- The Limbs. These are attached to the riser; they form the actual bow, with the top limb attached by the bow string to the bottom limb. You'll often hear the term "takedown bow" when you're talking about recurve bows—this is a bow where you can detach the old limbs, and replace them with newer, heavier limbs. Takedown bows are great for beginners, because you can put new limbs on the bow as you develop strength and accuracy.
- The Bow String. This is the string that connects the top limb to the bottom limb.
- The Nock Point. This is the spot on the bow string where you place the end of the arrow. The nocking point needs to stay in the same place, so that you can aim and shoot consistently.
- The Bow Sight. The bow sight is kind of like the scope on a rifle—after you adjust it properly, the sight allows you to aim at your target. Many bows come with sights, but many archers opt for an upgrade. Sights are usually attached to the riser, and you can attach/detach them whenever you want.
If that all seems like a bit much, don't worry about it! You'll understand the details of those terms in no time.
Which Type of Bow Should You Use When You're Starting Out?
That's up to you! If you're drawn to compound bows, use compound bows; if you like the look of recurve bows, start with a recurve bow. There's no right answer—it's totally up to you, and many archers use both over the course of their lives.
As we mentioned above, people who are interested in target archery generally use recurve bows, which are designed to enhance form and accuracy, and people who are interested in bowhunting generally use compound bows, which are designed to be short and transportable through hunting environments, and shoot arrows that are blistering fast and powerful.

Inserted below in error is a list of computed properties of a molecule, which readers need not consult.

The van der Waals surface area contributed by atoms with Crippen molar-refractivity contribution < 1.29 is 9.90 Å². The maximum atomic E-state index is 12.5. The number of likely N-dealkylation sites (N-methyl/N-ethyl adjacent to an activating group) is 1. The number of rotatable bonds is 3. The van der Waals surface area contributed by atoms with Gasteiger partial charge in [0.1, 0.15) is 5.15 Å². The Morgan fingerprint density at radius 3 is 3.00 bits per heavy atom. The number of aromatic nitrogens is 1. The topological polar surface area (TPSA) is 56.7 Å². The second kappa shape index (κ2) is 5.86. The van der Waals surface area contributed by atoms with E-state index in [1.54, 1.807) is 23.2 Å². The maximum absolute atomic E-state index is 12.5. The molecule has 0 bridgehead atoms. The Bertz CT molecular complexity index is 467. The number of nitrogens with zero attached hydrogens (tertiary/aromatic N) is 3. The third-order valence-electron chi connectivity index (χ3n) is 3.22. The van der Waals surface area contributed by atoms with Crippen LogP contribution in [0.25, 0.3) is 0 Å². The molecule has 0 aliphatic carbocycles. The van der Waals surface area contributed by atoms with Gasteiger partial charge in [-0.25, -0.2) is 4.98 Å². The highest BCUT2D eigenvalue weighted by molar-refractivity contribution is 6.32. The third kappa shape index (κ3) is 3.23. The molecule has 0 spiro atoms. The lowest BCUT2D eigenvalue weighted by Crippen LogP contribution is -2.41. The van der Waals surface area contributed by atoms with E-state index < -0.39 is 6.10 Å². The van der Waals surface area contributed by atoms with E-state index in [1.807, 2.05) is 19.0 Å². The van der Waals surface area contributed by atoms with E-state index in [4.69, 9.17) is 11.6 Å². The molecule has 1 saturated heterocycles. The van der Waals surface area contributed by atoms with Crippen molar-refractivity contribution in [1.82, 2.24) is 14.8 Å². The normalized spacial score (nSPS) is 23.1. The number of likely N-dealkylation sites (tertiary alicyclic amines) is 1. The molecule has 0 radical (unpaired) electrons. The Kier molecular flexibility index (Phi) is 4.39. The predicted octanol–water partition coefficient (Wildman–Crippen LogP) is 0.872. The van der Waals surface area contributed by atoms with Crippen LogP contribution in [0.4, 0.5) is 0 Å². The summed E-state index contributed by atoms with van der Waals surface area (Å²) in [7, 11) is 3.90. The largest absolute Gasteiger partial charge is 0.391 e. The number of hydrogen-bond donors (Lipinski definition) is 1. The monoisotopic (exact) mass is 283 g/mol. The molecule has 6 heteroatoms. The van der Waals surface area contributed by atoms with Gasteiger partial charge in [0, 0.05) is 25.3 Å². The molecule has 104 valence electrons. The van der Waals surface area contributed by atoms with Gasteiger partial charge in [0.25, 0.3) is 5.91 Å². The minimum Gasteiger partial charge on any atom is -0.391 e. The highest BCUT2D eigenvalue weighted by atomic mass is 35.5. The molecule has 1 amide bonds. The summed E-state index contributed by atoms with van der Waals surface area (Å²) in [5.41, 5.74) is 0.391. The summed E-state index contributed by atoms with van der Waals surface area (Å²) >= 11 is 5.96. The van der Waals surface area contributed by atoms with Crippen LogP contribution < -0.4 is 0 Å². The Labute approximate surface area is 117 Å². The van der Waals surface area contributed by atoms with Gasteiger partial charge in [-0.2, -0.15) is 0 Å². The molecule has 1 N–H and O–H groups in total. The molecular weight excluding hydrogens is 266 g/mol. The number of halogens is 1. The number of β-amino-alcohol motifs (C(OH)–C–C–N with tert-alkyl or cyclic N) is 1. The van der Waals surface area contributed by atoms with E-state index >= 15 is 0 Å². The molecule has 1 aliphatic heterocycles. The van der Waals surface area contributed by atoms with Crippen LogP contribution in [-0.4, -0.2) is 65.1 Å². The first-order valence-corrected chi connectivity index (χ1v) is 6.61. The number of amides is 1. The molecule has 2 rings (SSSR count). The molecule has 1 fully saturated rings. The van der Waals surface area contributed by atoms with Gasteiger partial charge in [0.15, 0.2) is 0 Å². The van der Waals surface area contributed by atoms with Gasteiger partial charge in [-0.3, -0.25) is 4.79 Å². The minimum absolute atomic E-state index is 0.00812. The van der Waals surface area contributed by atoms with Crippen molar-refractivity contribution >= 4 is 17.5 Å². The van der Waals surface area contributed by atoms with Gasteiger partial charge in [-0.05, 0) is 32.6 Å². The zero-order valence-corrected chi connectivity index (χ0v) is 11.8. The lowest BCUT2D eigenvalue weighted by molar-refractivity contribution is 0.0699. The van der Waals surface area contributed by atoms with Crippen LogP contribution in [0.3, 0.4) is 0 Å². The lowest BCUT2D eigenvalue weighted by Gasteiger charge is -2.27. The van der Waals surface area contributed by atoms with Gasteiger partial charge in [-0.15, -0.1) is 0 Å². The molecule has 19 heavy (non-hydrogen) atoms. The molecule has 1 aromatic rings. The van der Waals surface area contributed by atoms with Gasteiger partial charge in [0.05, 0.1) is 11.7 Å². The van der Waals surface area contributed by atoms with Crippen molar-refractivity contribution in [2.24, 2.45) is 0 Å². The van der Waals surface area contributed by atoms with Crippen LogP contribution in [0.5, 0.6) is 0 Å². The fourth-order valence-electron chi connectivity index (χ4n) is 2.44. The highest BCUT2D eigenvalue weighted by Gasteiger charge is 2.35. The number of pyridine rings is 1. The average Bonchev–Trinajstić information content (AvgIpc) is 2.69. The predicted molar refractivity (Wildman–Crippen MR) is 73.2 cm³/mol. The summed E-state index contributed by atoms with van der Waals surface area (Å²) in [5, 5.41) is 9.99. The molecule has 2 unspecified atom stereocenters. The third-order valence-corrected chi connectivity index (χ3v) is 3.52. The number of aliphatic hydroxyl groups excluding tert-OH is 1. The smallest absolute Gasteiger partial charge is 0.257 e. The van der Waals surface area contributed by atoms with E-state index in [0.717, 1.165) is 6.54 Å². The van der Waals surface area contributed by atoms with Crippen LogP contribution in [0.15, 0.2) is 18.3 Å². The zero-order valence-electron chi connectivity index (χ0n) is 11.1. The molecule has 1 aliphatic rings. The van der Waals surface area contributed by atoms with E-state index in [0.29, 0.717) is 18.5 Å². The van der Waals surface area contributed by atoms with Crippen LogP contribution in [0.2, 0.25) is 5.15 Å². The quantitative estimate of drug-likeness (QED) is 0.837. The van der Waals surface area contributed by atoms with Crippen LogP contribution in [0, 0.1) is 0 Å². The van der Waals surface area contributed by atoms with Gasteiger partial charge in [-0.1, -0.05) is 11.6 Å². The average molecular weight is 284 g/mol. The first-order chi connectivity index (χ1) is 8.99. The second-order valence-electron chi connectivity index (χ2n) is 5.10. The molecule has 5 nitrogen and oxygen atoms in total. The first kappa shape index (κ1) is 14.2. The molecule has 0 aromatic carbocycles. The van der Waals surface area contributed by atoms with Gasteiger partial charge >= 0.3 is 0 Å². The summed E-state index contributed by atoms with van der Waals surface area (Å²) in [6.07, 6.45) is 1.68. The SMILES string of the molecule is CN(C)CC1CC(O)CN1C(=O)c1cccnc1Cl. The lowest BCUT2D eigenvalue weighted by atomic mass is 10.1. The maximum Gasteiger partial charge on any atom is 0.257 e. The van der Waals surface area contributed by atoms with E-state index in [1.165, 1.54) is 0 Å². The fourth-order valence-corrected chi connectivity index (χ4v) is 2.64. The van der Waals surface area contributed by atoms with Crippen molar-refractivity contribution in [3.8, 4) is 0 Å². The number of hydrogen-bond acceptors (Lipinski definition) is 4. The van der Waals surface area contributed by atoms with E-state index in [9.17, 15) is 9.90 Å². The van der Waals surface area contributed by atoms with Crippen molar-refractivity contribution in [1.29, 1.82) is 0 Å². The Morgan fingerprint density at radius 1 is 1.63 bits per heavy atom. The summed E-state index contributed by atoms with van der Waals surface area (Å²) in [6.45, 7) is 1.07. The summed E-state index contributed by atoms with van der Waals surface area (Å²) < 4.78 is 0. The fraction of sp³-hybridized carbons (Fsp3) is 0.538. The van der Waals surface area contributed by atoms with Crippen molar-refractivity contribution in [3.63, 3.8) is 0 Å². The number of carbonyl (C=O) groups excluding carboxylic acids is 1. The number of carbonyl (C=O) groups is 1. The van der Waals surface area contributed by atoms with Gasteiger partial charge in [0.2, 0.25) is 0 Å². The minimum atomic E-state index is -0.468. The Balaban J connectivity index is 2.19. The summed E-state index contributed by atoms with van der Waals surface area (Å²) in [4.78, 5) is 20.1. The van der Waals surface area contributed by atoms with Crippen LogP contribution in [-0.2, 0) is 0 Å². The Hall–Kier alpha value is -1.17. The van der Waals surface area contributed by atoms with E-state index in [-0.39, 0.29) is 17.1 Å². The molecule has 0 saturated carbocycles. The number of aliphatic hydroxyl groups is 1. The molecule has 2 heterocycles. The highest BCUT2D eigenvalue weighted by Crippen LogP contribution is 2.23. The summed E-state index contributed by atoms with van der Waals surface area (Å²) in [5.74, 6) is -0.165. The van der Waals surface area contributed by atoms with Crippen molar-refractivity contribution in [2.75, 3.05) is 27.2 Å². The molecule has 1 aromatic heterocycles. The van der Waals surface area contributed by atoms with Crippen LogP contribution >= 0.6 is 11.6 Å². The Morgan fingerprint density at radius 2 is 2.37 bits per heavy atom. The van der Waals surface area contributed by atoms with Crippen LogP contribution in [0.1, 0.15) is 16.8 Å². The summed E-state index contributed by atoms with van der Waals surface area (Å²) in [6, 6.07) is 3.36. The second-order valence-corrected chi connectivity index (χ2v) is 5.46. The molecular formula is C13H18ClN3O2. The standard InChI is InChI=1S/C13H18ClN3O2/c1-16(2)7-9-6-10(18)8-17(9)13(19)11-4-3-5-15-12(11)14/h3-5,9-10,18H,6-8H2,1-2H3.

But, that said—those are generalities. There are plenty of target archers who enter competitions where the contestants use compound bows, and plenty of hunters who train extensively and use recurve bows made for hunting.
And, there are a LOT of folks—the good people who write for this website included—who have fallen in love with both target archery and bowhunting, and who shoot both recurves and compounds.
Our Bow Recommendations for New Archers
We’ve looked at a lot of bows over the years, and there are two that we consider the best options for new archers.
For recurves, we usually suggest the Samick Sage Recurve Bow. It’s easy to use, easy to set up, and it’s easy to accessorize—you can add a arrow rest and a bow sight without too much effort. Plus, it’s a “take-down” bow, meaning that if you want to increase or decrease the strength of the bow, you can remove the limbs and install new ones.
For compounds, we’re big fans of the Genesis Original Kit. It’s a good option for new archers of all ages, and it’s got an adjustable draw weight ranging from 10 to 20 pounds, and it’s very easy to use. That’s a good thing, because compound bows can get pretty complicated. It also comes with some gear—a quiver, an arm guard, five aluminum arrows, and a hex wrench that you can use to adjust the draw weight of the bow.
Note that the Genesis Original is not strong enough for hunting—usually you need a bow with a draw weight of 40 pounds or more when you’re hunting, and the Genesis Original’s max draw weight is 20 pounds—so if you’re a new archer looking for a hunting bow, we usually recommend the RAPTOR Compound Hunting Bow Kit. It's durable, comes with a lot of gear, and has an adjustable draw weight that goes past 40 pounds.